Today, Chris and I put together a cold frame and planted some seeds! We have officially started our first year on the Homestead!
Since we moved here to Southwestern Washington, we have just been absolutely, positively, pleased as punch at the weather. Sure it rains a lot, but the temperatures and the seasons just have us tickled pink. Chris gets so excited about growing things here! It's just stunning for him. Since we would love to have produce from our garden as long as we can, we are trying our hands at some of the tools that other gardeners have been using for years, in order to extend our growing season; Cold Frames and Mulch Gardens
Last fall we began our preparations for this years garden, by installing a lasagna-style, mulch garden bed. We are going to have a class on this in March, so you'll have to wait till then for an in depth tutorial, but suffice it to say that we laid down cardboard, then layered compost/fertilizer and hay on top of that.
Mulch beds are great for a couple of reasons. First, and foremost, mulch beds don't have to be watered as often as traditional beds. The mulch helps to retain the moisture of the soil beneath. Chris loves this. In fact, I think it's probably his favorite fact about mulch gardening. I think that that comes from growing up in high desert climates. ;-)
Another great fact is that they don't have to be weeded as often, if at all. Laying the cardboard down first shades out all the weeds and grass, etc. Plus, if any weeds do find their way into your garden, the mulch provides a loose top layer that is easy to pull weeds out of!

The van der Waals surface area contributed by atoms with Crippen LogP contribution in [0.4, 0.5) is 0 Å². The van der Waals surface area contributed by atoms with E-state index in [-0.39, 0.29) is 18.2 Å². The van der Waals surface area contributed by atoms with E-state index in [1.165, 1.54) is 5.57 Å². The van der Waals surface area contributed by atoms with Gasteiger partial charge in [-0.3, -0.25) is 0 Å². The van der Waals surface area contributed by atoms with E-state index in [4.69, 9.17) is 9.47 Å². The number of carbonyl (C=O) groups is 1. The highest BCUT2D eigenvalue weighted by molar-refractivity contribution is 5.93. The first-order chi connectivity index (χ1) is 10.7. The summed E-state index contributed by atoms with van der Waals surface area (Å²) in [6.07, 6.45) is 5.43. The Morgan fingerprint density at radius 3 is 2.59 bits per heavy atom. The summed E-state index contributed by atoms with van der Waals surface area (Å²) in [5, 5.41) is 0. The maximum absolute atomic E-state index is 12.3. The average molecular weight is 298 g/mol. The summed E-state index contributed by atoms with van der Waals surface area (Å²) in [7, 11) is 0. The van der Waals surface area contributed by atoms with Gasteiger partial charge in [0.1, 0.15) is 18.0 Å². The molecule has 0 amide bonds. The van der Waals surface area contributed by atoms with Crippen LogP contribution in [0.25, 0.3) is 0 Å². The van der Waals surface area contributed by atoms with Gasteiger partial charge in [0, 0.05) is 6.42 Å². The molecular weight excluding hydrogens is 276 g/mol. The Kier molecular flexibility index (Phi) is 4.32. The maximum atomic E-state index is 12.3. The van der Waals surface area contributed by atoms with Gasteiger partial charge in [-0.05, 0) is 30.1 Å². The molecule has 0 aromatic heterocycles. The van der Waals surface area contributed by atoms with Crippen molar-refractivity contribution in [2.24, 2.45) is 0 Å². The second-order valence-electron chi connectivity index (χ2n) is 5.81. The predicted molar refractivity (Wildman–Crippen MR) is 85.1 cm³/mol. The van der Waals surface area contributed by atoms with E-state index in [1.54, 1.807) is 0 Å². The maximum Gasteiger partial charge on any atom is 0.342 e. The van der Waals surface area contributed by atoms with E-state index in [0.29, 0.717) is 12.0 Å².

Again, Chris and I are going to have a workshop in March where we will show you how to make a mulch bed like ours. Please stay tuned for more info, participate, and help us to be successful!
Another tool we now have in our tool belt is a really cool cold frame. Chris kept talking about finding someway to start our seeds early, and he kept volunteering my kitchen table! So, of course, I had to figure out another way to make him happy with out relinquishing any of my indoor space. Last year we were given some windows for free. We have 12 or 13 windows, most of which are 36inx55in. I came up with the idea of "somehow building a frame with all of the lumber we have for the windows where we could put two windows together like an a-frame house." Chris is the one who executed my somewhat vague idea! He was fantastic. The kids even helped!
Cold frames are great. They can allow you to start your growing season 4 to 6 weeks early, and they can help you to protect your plants during the first few frosts in fall. That means more food from the garden for pennies! If you want an in depth tutorial on how to create cold frames like ours, please leave a comment below. I'd love to hear from you!
All in all, the new year is off to a good start.